Support your addiction recovery with a hobby
If you are an addict on the long road to recovery from drugs or alcohol, you may occasionally encounter difficult patches where you are tempted to use. Traditional therapy, with its regimented structure and scheduled times, can only go so far each week. However, by incorporating alternative therapies based around art and music, you can help keep yourself sober and strong even on days you do not have a therapy session. Here are some ways that hobbies can help you stay free from your addiction, as well as a few strategies you can use to incorporate them into your current therapeutic schedule.
Occupy your mind with a hobby
The first benefit of a hobby is that they can help to keep your mind and body occupied. Even if your cravings have subsided, the rhythms and patterns of your daily life prior to achieving sobriety are incredibly powerful. Similarly to how spending time in the same place where you used to do drugs can trigger your mind to start craving them again, if you had a regular pattern and would do drugs or drink around a certain time each day, you can still be triggered by that time if you are not otherwise occupied. Hobbies can provide a healthy way for you to spend your time, particularly in potentially problematic parts of the day, while filling the void of your previous addiction.
The mental benefits of hobbies
There are also a number of different benefits you can experience from taking the time to start engaging in a hobby. Both art and music offer similar mental boosts, due to how they allow people to access the more creative processes of their mind in a free and engaging way. People who create art or music regularly often experience greater self-esteem due to the confidence that comes from creation, as well as higher levels of endorphins and other chemicals that produce a positive feeling in the body.
Finally, art and music can help decrease the amount of cortisol and other stress hormones in your body. Since stress is a major reason many addicts stumble on the road to recovery, these benefits can prove additionally powerful. There are many types of hobbies in addition to art and music that offer positive effects to those who are passionate about their pursuit. Cooking and gardening, for instance, can also be excellent, low-cost hobbies that can improve your physical health while beautifying your home.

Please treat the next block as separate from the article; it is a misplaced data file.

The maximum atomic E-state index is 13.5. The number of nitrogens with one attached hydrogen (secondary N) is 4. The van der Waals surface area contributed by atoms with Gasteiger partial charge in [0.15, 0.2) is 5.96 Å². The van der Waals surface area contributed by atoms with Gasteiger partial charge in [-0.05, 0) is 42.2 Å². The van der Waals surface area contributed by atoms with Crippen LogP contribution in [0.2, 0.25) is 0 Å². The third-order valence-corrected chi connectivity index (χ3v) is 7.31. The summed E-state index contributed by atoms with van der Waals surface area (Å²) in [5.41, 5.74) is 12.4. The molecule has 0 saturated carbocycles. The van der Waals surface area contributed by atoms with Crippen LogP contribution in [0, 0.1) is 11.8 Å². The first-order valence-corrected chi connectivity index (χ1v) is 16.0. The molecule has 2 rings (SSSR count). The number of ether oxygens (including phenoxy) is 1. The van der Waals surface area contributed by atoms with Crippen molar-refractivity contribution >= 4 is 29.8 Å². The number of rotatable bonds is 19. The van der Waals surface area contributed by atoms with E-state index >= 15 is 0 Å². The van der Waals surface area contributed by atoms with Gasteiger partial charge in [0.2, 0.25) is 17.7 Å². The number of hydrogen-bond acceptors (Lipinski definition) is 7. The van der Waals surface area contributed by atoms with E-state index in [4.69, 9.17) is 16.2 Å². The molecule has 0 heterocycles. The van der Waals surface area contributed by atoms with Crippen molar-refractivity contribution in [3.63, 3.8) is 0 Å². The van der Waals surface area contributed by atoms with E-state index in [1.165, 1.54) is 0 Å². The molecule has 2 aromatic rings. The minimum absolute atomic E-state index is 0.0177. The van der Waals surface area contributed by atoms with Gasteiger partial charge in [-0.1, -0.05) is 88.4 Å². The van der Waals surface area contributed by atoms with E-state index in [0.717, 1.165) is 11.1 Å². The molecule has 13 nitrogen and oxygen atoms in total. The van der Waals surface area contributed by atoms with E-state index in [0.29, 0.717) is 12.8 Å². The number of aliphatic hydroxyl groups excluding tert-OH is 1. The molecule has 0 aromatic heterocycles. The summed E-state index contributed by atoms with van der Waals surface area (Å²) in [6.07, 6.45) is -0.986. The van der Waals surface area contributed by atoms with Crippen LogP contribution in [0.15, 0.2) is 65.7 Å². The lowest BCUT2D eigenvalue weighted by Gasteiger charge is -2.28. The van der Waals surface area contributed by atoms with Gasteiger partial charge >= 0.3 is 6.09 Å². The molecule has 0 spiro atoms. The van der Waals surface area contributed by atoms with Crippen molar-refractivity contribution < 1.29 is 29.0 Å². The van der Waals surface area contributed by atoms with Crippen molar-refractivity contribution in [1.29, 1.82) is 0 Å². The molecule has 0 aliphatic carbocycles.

The power of social belonging
Hobbies can be particularly useful for recovering addicts if they are practiced alongside other people. The group aspect of music and art boosts all the previously discussed positive effects, as well as adding several new effects. Many kinds of music are made to be played with other people, whether as an audience or as part of a musical group. When you are engaged in a musical dialogue, improvising and playing live with other people, a unique bond is formed. This is why people who play music or create art together experience a sense of belonging, which can be great for recovering addicts.
Learning a hobby together with other people with similar interests helps serve as a reminder that
nobody is truly alone. This sense of belonging, when accompanied by the lack of dangerous free time and the mental boost that comes from creativity, can decrease the likelihood of a relapse.
The most important thing to remember as you continue your recovery process is that you are not alone. You are valued. Not only can hobbies help you feel better physically, socially and mentally, they can help you feel more comfortable being yourself. Take the time to investigate a new type of creative hobby today.
Founder of Recoverypride.org
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